Precision Shaft Alignment: What's the Right Method For You?

It is no secret—precise shaft alignment will pay for itself. It reduces bearing and seal damage, minimizes energy loss, and reduces production downtime. To neglect it would be like failing to perform regular oil changes on your car. You could get by without it in the beginning, but it could cost you a lot of money down the road.

Not only is precise shaft alignment essential, but doing it in the least amount of time is also desirable. Machinery downtime will cost your facility money, especially if that piece of machinery is in the critical path of operation. In some situations, downtime could cost your company hundreds of thousands of dollars per hour.

There are many methods currently available for shaft alignment. They can range from "eyeing" it with a straightedge to using a state-of-the-art, five-axis laser-based alignment tool. Which tool to use will depend on your application, tolerances, and the time required to accomplish the alignment job. This article will explore what is required for precise alignment and what tools are available to accomplish the job.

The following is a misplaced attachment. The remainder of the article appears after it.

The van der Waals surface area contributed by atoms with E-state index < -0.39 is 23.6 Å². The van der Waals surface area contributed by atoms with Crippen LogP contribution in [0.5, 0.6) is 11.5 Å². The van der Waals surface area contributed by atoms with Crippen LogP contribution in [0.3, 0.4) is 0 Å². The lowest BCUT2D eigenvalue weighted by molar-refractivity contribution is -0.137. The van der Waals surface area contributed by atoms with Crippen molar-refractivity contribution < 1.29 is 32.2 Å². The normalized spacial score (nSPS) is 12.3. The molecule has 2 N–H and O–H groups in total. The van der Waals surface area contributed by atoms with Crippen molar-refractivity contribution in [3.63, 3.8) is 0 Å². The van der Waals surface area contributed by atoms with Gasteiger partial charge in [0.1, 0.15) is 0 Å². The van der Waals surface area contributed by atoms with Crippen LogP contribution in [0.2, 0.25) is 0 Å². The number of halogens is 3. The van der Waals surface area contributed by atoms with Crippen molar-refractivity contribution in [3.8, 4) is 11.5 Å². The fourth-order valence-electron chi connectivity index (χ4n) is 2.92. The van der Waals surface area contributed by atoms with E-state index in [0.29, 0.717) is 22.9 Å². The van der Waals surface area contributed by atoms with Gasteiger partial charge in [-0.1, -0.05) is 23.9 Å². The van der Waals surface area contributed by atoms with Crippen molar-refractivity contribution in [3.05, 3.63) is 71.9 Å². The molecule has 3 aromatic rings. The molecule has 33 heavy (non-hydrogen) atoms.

Aligning shafts
Precise alignment occurs when the centerlines of rotation of two shafts are essentially collinear with each other. The degree to which two machines are misaligned can be determined by examining the amount of offset and angularity that exists between them. Offset is essentially the distance between the two rotational centerlines while angularity is the angle between the centerlines that is created by the misalignment of the two centerlines.

Is it necessary to get a perfect "zero" offset and a perfect "zero" angularity? The answer is no, because it is only necessary to arrive within the specified tolerance for offset and angularity. See table "Recommended Tolerances."

The higher the rpm of a piece of machinery, the tighter the tolerance must be. The tolerances table specifies an excellent and an acceptable (or fair) tolerance for both offset and angularity. The acceptable standard is used for re-alignments on noncritical machinery, or where time is of the essence. New installations and critical machines should always be aligned to the excellent standard. In fact, align all machines to the excellent standard if you are not extremely pressed for time.

For example, a machine turns 1800 rpm, and the shaft alignment measured 1.7 mils for the offset and 3.5 mils per 10 in. for the angularity. The alignment can be left as is because it falls within tolerance. The offset is within excellent tolerance and the angularity is within acceptable tolerance. It would be ideal to get the gap within the excellent tolerance, but if that is not possible, the acceptable tolerance would be OK.